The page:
Mostly the world took its cue from the US, where the shocks and surprises can be summarized as follows: during the first few days of the week, a succession of measures tracking the industrial economy gave a series of modest and not-so-modest positive surprises (ISM PMI at 50.6). These were bolstered by surprisingly strong readings on personal spending (up 0.8% MoM) and factory orders (up 2.4% MoM), but were challenged by a series of shockingly bad readings on consumer confidence (from 59.5 to 44.5 in a single month!). Which did the market believe? Reluctantly, for the first three days it began to price-out some of the worst scenarios, perhaps on the basis that who, after all, could be expected to have retained their confidence during the final rounds of Debt-Limit Poker played during the first week of August?
All that was swept away on Friday by a set of US labour market data which were dark even by the standards of most economists’ worst projections (no rise in non-farm payrolls at all during August). Personally, I suspect we will be revisiting that data and questioning the role of the seasonal adjustment process. However, for the time being, the lesson is very clear: it’s easier to believe that Shocks are not priced in, whilst pleasant Surprises probably might be. The wall of doubt is vertiginous.
Europe is following Wall Street’s cue, although with far less justification for optimism, given the combination of Europe’s debt problems (see this piece) and the audible ticking of the Euro Doomsday Machine. This week was entirely one-way traffic as far as Shocks and Surprises were concerned – Eurozone PMIs and labour markets were far worse than expected, so were UK business readings. Most worrying is the fact that Germany’s industry, built around its international trade in capital goods, is precisely exposed to just the sort of whiplash on capital spending which is an accelerating factor in all business cycle inflection points.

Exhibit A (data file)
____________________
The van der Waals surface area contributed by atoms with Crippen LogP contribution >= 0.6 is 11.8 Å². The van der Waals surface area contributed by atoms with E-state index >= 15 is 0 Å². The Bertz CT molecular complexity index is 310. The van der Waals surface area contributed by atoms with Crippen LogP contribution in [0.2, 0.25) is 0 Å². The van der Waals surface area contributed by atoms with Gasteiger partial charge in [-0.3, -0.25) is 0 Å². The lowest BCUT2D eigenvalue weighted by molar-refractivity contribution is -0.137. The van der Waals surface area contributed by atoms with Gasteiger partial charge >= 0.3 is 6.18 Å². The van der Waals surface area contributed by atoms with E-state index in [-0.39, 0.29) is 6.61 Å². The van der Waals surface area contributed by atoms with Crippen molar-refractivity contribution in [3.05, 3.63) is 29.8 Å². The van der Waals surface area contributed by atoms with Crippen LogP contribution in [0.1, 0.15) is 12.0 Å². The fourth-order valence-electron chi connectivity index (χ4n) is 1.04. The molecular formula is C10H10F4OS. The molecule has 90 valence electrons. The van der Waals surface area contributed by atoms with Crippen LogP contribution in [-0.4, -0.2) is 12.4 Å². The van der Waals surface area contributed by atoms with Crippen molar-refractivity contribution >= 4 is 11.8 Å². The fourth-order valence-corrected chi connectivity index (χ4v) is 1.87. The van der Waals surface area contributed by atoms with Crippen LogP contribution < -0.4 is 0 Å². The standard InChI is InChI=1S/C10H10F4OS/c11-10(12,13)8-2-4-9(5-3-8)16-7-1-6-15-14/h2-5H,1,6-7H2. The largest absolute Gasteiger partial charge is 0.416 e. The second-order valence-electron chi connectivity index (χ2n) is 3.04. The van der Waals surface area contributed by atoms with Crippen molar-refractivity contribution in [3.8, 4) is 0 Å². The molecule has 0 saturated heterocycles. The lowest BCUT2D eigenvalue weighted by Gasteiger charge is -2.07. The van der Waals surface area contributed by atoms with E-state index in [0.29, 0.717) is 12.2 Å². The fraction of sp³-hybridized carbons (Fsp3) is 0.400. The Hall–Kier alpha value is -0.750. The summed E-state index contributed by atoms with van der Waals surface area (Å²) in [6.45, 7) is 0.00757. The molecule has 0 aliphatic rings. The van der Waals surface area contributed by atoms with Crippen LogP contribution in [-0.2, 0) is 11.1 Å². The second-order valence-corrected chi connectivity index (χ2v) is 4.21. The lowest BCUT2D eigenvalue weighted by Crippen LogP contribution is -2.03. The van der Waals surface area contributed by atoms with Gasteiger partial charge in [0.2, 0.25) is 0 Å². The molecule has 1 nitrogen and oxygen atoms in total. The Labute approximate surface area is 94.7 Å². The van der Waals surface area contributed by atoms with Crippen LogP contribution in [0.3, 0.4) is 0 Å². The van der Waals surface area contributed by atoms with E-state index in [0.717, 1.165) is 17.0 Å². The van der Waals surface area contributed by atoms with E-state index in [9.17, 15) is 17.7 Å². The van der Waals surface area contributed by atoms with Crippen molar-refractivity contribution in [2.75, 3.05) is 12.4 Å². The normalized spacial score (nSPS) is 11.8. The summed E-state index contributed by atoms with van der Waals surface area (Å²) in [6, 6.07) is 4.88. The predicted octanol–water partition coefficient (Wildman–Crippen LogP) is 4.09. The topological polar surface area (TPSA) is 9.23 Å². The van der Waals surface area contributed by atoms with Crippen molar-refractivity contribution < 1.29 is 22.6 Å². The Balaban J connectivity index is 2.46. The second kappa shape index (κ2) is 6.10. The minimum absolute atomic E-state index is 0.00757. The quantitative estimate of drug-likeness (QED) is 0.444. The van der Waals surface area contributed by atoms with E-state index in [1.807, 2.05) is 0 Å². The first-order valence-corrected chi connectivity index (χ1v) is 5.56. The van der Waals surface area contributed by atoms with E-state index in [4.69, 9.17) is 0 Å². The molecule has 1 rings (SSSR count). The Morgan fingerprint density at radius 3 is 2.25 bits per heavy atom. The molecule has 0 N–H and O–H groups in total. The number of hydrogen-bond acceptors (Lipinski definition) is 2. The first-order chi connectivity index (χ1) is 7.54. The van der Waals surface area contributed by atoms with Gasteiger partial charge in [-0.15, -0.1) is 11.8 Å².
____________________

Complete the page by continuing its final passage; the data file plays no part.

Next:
Asia is exposed to the West’s Shocks and Surprises at second hand, and at first glance the main news this week was the lack of negative shocks from China’s industrial sector. We had three separate readings on China’s industrial August, and all showed a modest uptick (within expectations), even though some of the lead indicators, such as new export orders, are deteriorating.
More worrying, perhaps, are signs from across the globe that input prices are once again rising: we saw this message coming from the US, from Europe, and from Asia, including China. This isn’t in the script for the second half of this year, and if it asserts itself, it will prove a complicating factor for Asian policy settings. So far, the only confirmation of it in Asia has come from Korea, where a 5.3% YoY jump in CPI in August is the highest reading for three years, and was generated rather worryingly not just by a jump in food prices, but also a 2.7% MoM jump in ‘misc’ goods and services. Well, there has to be a price for keeping your currency ridiculously low for ever to protect your exporters, I suppose.